Shadow financial services minister Stephen Jones says the federal government should stimulate the economy and wages growth by increasing salaries in the public sector. He argues that the government is a major employer and it should "lead by example" in boosting wages. His comments follow the release of Household, Income and Labour Dynamics in Australia survey data, which highlights the low growth in average income since the global financial crisis. Finance Minister Mathias Cormann contends that public sector employees receive "reasonable and affordable" pay rises via workplace bargaining.

CORPORATES
AUSTRALIAN LABOR PARTY, AUSTRALIA. DEPT OF FINANCE, AUSTRALIA. DEPT OF THE TREASURY, ACTU, UNIVERSITY OF MELBOURNE. INSTITUTE OF APPLIED ECONOMIC AND SOCIAL RESEARCH

Aussies no better off since GFC

Original article by Adam Creighton
The Australian – Page: 1 & 4 : 30-Jul-19

The latest Household, Income and Labour Dynamics (HILDA) survey shows that average household income in Australia increased by just 3.5 per cent (or $3,156) between 2009 and 2017. Analysis also shows that the median annual income in 2017 was $542 lower than in 2009, while the median income has fallen by $100 since the Coalition was elected in 2013. Meanwhile, the share of households in relative poverty has increased to 10.4 per cent, while the share of households living in absolute poverty has been steady at around four per cent since 2012. Interviewing for the HILDA survey is conducted by Roy Morgan.

CORPORATES
UNIVERSITY OF MELBOURNE. INSTITUTE OF APPLIED ECONOMIC AND SOCIAL RESEARCH, AUSTRALIAN BUREAU OF STATISTICS

Stretched Australians unable to reduce debt

Original article by Matthew Cranston
The Australian Financial Review – Page: 9 : 9-Apr-19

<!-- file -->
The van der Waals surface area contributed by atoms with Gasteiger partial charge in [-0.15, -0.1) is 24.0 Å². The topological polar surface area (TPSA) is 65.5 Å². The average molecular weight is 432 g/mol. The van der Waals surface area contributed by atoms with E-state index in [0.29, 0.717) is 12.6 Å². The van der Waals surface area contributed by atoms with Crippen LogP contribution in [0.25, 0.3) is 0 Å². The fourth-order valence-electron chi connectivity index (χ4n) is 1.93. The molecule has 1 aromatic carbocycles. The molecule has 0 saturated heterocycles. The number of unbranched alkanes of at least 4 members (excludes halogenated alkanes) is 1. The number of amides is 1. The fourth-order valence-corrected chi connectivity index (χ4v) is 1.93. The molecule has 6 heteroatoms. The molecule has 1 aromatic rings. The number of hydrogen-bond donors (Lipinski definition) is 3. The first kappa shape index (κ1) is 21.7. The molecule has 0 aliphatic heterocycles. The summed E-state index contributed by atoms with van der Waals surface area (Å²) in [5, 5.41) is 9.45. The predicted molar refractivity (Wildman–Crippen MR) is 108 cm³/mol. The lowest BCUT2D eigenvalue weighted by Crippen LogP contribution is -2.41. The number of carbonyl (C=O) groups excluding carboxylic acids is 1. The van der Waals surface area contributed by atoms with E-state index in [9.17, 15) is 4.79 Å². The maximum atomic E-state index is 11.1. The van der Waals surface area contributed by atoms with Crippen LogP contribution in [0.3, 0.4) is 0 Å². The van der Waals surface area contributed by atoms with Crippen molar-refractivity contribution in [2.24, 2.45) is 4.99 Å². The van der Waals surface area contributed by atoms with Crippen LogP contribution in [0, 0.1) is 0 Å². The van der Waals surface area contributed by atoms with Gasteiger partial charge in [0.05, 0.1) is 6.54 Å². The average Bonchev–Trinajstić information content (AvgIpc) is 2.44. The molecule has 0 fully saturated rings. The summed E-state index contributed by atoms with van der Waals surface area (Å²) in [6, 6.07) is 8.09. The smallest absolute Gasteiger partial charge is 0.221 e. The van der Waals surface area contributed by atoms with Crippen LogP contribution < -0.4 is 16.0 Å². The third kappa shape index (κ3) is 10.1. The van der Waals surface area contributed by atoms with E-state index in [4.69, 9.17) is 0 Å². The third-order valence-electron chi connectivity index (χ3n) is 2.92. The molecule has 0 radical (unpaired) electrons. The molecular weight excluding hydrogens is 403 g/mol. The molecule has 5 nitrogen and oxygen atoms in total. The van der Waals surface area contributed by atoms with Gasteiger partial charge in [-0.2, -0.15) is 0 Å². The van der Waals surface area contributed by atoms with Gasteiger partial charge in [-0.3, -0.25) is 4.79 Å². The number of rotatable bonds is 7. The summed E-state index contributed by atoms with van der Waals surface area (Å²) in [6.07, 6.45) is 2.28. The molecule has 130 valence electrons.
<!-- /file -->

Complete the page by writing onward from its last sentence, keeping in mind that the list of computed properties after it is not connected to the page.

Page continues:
An EY survey has found that just 28 per cent of Australians expect to reduce their debt in 2019, down from 60 per cent in 2018. The survey also found that more than 60 per cent of respondents were ‘extremely’ concerned about the cost of living, suggesting that more people are not able to cut their debt because they lack the ability to do so, rather than a lack of desire to do so. It is possible that some Australians could use the tax cuts announced in the April 2019 Budget as an opportunity to reduce their debt.

CORPORATES
ERNST AND YOUNG, RESERVE BANK OF AUSTRALIA

Household wealth plunges by $10,000, the most since 2011

Original article by John Kehoe
The Australian Financial Review – Page: 9 : 29-Mar-19

Data from the Australian Bureau of Statistics shows that the nation’s overall household net worth fell by $257bn in the December 2018 quarter. This equates to an average of $10,198 per household, and followed a decline of $2,263 in the September quarter. The ABS notes that household net wealth had not declined for two consecutive quarters since the final three months of 2011. Factors such as weaker housing prices and a sharemarket slump weighed on household wealth in the December quarter.

CORPORATES
AUSTRALIAN BUREAU OF STATISTICS, AMP CAPITAL INVESTORS LIMITED, STANDARD AND POOR’S ASX 200 INDEX, HSBC AUSTRALIA HOLDINGS PTY LTD, RESERVE BANK OF AUSTRALIA

Inequality flatlines in Australia

Original article by David Uren
The Australian – Page: 8 : 1-Mar-19

The OECD contends that there has been no increase in inequality in Australia in the last 15 years, which is at odds with Labor’s claim that inequality is rising. The OECD states that the income of the poorest 20 per cent of the population has risen the most since 2001, while middle-income earners have seen the lowest increase in income. It suggests that this is because workers in this income bracket are most vulnerable to automation. The OECD’s study was based on the Melbourne Institute’s Household Income and Labor Dynamics (HILDA) survey, with the OECD stating that income inequality in Australia is above the OECD average.

CORPORATES
ORGANISATION FOR ECONOMIC CO-OPERATION AND DEVELOPMENT, AUSTRALIAN LABOR PARTY, UNIVERSITY OF MELBOURNE. INSTITUTE OF APPLIED ECONOMIC AND SOCIAL RESEARCH